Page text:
Big Data

Can Design Thinking Unleash Organizational Innovation?

Bill Schmarzo By Bill Schmarzo CTO, Dell EMC Services (aka “Dean of Big Data”) May 1, 2017

I am so blessed with smart friends, and I am fortunate to count John Morley among that group. John recently introduced me to Stanford’s Design School (d.school). To say I was blown away would be an understatement. I was so jazzed by the one-hour tour that I have signed up for a 3-hour class (very expensive…costs like $12…my Starbucks coffee that will get me fired up for the class costs almost that much).

So what about design thinking got me so jazzed? Three things immediately jumped out at me about the design thinking concept:

  • The design techniques that the school teaches are very similar to the envisioning techniques that we use in our Vision Workshop consulting engagements at Dell EMC, so I’ve uncovered this opportunity to expand our Vision Workshop methodology with some new tools, tips, and techniques.
  • There appears to be a very close correlation between the design thinking approach and our data science engagement approach.
  • These design techniques might be the key to unleashing an organization’s innovation potential today, instead of waiting impatiently for the next generation of business leaders to embrace analytics as a business discipline (see “Organizational Analytics Adoption: A Generation Away?”).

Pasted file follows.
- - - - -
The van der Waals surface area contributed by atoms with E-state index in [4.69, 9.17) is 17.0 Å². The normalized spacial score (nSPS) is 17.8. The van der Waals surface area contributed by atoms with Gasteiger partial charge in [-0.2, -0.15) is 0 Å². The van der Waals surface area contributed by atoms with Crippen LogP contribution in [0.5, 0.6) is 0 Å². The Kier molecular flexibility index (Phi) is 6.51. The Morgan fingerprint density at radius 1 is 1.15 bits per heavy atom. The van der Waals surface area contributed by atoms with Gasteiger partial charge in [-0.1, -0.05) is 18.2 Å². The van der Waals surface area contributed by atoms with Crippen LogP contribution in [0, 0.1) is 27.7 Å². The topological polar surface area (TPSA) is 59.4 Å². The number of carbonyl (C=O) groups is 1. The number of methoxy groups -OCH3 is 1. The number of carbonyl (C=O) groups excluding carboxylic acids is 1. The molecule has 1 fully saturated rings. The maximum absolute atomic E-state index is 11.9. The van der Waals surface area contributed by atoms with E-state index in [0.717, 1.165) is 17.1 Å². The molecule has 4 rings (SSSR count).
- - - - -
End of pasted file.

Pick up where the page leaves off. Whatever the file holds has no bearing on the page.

What is Design Thinking?

Human-centered design is all about building a deep empathy with the people you’re designing for; generating tons of ideas; building a bunch of prototypes; sharing what you’ve made with the people you’re designing for; and eventually putting your innovative new solution out in the world[1].

There is a good reason why Stanford’s d.school does not sit within one of their existing schools because design thinking is used in almost all of Stanford’s schools including business, computer science, electrical, mechanical and even health care.  Design thinking appears to be one of the secret sauces to Stanford’s success and cultivating the entrepreneurial spirit of its students and faculty (and neighbors, in my case). See Figure 1.

The Design Thinking process involves the following 5 steps, with lots of iterations between these steps: